The debate continues on whether a subcontractor’s faulty work constitutes property iStock_000015701146XSmalldamage and an occurrence such that the insurer must cover the claim.  The most recent court to weigh in on this issue is the New Jersey appellate court (one step down from the New Jersey Supreme Court) in Cypress Point Condominium Association, Inc. v. Adria Towers, LLC.

In this case, the condominium association sued the general contractor, who also acted as the developer, and subcontractors for faulty workmanship.  The condominium association also sued the insurer for the general contractor, demanding payment of consequential damages caused by a subcontractor’s faulty work.  The trial court granted summary judgment to the insurer, holding that the subcontractor’s faulty work was not property damage and thus not an occurrence under the Commercial General Liability (CGL) insurance policy, so no coverage.

The appellate court reversed the trial court’s decision, finding that the claims for consequential damages caused by faulty workmanship constituted property damage and an occurrence as defined in the policy.  This was a shift from earlier opinions in New Jersey.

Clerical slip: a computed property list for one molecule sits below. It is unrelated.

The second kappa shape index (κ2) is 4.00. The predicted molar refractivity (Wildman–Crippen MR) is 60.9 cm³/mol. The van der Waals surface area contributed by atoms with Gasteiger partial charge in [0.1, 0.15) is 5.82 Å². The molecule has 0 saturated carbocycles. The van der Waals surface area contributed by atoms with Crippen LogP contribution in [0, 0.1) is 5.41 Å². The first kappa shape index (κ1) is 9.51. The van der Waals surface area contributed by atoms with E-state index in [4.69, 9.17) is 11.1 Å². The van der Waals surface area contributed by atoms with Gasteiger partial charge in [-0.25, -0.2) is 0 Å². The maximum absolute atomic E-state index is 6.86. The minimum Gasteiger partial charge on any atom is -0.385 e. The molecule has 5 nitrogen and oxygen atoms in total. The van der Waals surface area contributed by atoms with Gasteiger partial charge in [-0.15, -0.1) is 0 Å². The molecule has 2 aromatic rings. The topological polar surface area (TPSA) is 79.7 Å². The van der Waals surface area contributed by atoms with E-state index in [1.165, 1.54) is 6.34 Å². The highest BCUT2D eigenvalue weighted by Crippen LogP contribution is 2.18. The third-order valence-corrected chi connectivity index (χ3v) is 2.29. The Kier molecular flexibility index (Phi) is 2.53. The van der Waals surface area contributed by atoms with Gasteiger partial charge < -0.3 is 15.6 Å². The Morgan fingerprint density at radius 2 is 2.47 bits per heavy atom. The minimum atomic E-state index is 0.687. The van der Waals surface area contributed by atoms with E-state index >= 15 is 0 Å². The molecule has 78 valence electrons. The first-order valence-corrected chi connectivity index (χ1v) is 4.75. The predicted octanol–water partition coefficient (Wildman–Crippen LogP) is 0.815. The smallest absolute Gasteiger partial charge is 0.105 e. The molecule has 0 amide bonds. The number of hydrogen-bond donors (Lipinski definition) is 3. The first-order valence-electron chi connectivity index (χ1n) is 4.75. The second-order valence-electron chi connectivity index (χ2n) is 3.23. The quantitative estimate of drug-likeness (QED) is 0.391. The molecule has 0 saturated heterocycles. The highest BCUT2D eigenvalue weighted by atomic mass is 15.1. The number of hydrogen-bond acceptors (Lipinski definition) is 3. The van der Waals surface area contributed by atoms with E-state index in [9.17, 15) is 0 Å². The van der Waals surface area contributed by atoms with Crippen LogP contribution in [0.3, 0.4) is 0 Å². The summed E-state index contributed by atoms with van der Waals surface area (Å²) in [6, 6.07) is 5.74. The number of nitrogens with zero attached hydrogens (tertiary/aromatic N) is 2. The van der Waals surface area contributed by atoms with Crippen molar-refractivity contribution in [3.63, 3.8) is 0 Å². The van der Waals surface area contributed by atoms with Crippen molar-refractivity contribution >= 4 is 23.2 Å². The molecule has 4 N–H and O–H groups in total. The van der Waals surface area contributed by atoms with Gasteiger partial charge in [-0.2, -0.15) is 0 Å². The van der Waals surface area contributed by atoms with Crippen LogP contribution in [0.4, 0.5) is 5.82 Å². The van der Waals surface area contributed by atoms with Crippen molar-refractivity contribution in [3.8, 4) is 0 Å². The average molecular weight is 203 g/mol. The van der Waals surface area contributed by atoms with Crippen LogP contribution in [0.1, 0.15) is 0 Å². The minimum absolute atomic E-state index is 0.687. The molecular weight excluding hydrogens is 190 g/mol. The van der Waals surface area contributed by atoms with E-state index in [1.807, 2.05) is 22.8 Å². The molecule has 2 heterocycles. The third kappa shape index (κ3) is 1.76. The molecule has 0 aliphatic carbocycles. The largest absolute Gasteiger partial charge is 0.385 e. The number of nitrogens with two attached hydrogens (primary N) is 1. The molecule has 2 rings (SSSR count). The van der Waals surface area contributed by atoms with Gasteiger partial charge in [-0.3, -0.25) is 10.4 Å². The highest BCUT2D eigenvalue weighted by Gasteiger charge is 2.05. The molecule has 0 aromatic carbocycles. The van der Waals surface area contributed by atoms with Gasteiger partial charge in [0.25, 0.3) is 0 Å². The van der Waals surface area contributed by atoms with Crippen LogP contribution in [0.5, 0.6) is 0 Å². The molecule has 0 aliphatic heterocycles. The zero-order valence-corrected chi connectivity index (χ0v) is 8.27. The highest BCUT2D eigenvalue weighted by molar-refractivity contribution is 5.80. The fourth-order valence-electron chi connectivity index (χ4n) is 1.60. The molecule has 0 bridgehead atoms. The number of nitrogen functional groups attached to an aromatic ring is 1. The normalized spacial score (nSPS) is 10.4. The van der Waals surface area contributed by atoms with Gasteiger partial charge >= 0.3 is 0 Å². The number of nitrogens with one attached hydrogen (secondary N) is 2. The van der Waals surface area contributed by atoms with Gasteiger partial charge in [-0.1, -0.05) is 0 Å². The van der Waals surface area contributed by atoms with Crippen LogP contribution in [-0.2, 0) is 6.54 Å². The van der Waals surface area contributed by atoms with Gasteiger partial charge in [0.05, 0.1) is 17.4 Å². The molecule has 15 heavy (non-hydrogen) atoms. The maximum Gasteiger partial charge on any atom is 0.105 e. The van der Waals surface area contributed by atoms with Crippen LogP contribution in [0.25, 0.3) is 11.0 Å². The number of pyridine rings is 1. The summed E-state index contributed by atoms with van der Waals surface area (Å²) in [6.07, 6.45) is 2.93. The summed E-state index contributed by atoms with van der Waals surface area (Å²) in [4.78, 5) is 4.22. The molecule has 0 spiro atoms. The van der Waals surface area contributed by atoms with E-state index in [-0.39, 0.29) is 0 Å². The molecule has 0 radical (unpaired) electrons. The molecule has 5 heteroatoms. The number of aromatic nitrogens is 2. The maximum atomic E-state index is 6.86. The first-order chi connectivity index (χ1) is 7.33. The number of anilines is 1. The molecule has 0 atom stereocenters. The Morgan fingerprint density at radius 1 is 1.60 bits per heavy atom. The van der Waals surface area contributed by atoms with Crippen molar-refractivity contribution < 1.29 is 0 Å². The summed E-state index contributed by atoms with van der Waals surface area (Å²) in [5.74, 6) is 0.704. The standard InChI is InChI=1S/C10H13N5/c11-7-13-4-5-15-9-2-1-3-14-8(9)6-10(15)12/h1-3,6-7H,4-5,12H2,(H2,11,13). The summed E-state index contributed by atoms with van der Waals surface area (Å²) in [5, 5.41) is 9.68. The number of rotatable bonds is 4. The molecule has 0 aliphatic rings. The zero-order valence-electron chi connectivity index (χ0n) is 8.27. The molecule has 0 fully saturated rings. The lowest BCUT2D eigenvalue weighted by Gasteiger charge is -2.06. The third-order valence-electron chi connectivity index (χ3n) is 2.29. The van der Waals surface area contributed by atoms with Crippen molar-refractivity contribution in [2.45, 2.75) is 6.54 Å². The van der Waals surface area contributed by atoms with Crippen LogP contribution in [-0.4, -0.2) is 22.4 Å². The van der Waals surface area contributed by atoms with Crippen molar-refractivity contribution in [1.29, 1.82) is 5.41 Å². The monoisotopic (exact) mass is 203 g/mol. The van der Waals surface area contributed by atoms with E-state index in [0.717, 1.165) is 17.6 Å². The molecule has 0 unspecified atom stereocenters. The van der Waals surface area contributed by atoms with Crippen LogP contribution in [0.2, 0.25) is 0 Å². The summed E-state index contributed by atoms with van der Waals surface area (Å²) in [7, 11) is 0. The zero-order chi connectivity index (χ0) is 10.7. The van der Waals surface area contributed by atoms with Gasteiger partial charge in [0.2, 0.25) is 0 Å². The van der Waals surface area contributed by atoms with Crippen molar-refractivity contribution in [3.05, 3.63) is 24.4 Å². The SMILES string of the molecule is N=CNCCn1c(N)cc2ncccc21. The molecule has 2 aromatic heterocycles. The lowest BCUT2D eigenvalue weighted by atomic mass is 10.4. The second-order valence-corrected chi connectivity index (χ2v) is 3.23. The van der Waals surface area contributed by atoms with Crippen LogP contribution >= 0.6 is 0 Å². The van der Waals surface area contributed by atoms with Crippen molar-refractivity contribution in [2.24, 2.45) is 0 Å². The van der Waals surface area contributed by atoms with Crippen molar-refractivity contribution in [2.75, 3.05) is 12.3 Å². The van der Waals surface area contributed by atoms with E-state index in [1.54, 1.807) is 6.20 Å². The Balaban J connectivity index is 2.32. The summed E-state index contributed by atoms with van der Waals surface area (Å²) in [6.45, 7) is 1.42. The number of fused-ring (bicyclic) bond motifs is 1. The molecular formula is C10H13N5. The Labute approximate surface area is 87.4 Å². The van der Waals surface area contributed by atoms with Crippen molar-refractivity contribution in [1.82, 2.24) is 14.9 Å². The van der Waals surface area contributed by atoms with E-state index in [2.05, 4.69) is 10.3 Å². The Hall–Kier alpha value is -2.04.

The CGL policy analyzed in this case was the 1986 version of the CGL, while earlier opinions had analyzed the 1973 version.  The 1986 version contains an exception to the “your work” exclusion for work of subcontractors. (I know, confusing)  This means that the exclusion that applies to “your work” is excepted or not applied to subcontractors’ work. The court found that the exception of the subcontractor from the “your work” exclusion meant that the insurance policy must cover the consequential damages caused by the subcontractor’s faulty work.

One question that I have about the underlying project is whether anyone gave any thought to using a 1973 versus a 1986 CGL policy to cover the work.  Did the general contractor’s insurance agent mention that the 1986 policy language may provide broader coverage for the subcontractor’s work?

The same could be true of your projects.  Are you requiring your contractors or subcontractors to provide a certain year of ISO form?  Are you asking for an “additional insured” endorsement for completed operations under CG 20 37? If so, are you demanding a particular year, such as the 2001, 2004 or 2013?  Do you have the infrastructure in place to confirm that the proper form is being provided?

Take Away: Insurance policy language does matter.  And, it changes over the years.  Do you know what your policy provides?  Are you checking to see what policy language your subcontractors are providing?  These are all very important questions and whether you have coverage may be up for debate.